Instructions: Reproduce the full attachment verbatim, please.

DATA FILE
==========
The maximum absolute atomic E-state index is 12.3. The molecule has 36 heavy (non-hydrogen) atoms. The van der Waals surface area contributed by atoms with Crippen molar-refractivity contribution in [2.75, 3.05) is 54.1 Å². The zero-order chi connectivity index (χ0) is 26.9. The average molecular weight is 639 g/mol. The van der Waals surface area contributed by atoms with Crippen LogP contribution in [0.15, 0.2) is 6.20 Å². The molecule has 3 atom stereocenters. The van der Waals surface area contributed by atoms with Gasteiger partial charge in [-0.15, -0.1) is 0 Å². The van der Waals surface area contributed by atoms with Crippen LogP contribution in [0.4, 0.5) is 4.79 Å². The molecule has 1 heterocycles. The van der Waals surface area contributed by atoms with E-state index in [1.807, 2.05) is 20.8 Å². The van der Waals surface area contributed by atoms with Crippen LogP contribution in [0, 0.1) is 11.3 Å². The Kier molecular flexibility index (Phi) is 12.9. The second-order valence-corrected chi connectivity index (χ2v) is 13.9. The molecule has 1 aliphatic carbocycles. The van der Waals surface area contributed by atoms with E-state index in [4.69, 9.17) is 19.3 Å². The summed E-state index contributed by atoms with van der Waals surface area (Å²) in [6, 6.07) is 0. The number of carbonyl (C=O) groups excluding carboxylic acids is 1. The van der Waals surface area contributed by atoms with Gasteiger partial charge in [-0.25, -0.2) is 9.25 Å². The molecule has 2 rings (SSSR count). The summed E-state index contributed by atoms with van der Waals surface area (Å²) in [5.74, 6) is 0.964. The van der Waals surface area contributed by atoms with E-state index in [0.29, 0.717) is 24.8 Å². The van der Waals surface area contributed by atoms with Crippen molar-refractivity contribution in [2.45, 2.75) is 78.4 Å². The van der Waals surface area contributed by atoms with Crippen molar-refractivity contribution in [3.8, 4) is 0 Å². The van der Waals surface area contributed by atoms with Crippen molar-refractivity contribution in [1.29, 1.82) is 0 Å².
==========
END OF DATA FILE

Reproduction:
The maximum absolute atomic E-state index is 12.3. The molecule has 36 heavy (non-hydrogen) atoms. The van der Waals surface area contributed by atoms with Crippen molar-refractivity contribution in [2.75, 3.05) is 54.1 Å². The zero-order chi connectivity index (χ0) is 26.9. The average molecular weight is 639 g/mol. The van der Waals surface area contributed by atoms with Crippen LogP contribution in [0.15, 0.2) is 6.20 Å². The molecule has 3 atom stereocenters. The van der Waals surface area contributed by atoms with Gasteiger partial charge in [-0.15, -0.1) is 0 Å². The van der Waals surface area contributed by atoms with Crippen LogP contribution in [0.4, 0.5) is 4.79 Å². The molecule has 1 heterocycles. The van der Waals surface area contributed by atoms with E-state index in [1.807, 2.05) is 20.8 Å². The van der Waals surface area contributed by atoms with Crippen LogP contribution in [0, 0.1) is 11.3 Å². The Kier molecular flexibility index (Phi) is 12.9. The second-order valence-corrected chi connectivity index (χ2v) is 13.9. The molecule has 1 aliphatic carbocycles. The van der Waals surface area contributed by atoms with E-state index in [4.69, 9.17) is 19.3 Å². The summed E-state index contributed by atoms with van der Waals surface area (Å²) in [6, 6.07) is 0. The number of carbonyl (C=O) groups excluding carboxylic acids is 1. The van der Waals surface area contributed by atoms with Gasteiger partial charge in [-0.25, -0.2) is 9.25 Å². The molecule has 2 rings (SSSR count). The summed E-state index contributed by atoms with van der Waals surface area (Å²) in [5.74, 6) is 0.964. The van der Waals surface area contributed by atoms with E-state index in [0.29, 0.717) is 24.8 Å². The van der Waals surface area contributed by atoms with Crippen molar-refractivity contribution in [2.45, 2.75) is 78.4 Å². The van der Waals surface area contributed by atoms with Crippen molar-refractivity contribution in [3.8, 4) is 0 Å². The van der Waals surface area contributed by atoms with Crippen molar-refractivity contribution in [1.29, 1.82) is 0 Å².